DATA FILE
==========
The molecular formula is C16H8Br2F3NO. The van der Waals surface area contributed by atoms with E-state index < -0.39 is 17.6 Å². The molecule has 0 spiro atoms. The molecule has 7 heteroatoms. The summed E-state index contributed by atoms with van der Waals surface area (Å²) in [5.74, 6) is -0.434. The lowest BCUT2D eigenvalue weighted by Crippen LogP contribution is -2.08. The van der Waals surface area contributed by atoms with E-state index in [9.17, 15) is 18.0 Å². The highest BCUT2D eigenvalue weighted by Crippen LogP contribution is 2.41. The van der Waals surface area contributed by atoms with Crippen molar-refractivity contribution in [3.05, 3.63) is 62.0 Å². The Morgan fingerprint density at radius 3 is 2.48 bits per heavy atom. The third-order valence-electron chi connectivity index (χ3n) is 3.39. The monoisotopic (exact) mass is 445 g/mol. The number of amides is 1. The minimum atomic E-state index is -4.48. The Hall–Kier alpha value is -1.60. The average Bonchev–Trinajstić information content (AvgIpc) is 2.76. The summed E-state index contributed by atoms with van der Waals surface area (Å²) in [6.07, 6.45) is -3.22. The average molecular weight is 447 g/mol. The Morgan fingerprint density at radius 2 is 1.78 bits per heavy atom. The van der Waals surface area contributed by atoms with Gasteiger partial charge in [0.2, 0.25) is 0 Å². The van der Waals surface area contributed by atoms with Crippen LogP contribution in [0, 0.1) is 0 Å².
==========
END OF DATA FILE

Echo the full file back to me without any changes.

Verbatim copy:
The molecular formula is C16H8Br2F3NO. The van der Waals surface area contributed by atoms with E-state index < -0.39 is 17.6 Å². The molecule has 0 spiro atoms. The molecule has 7 heteroatoms. The summed E-state index contributed by atoms with van der Waals surface area (Å²) in [5.74, 6) is -0.434. The lowest BCUT2D eigenvalue weighted by Crippen LogP contribution is -2.08. The van der Waals surface area contributed by atoms with E-state index in [9.17, 15) is 18.0 Å². The highest BCUT2D eigenvalue weighted by Crippen LogP contribution is 2.41. The van der Waals surface area contributed by atoms with Crippen molar-refractivity contribution in [3.05, 3.63) is 62.0 Å². The Morgan fingerprint density at radius 3 is 2.48 bits per heavy atom. The third-order valence-electron chi connectivity index (χ3n) is 3.39. The monoisotopic (exact) mass is 445 g/mol. The number of amides is 1. The minimum atomic E-state index is -4.48. The Hall–Kier alpha value is -1.60. The average Bonchev–Trinajstić information content (AvgIpc) is 2.76. The summed E-state index contributed by atoms with van der Waals surface area (Å²) in [6.07, 6.45) is -3.22. The average molecular weight is 447 g/mol. The Morgan fingerprint density at radius 2 is 1.78 bits per heavy atom. The van der Waals surface area contributed by atoms with Gasteiger partial charge in [0.2, 0.25) is 0 Å². The van der Waals surface area contributed by atoms with Crippen LogP contribution in [0, 0.1) is 0 Å².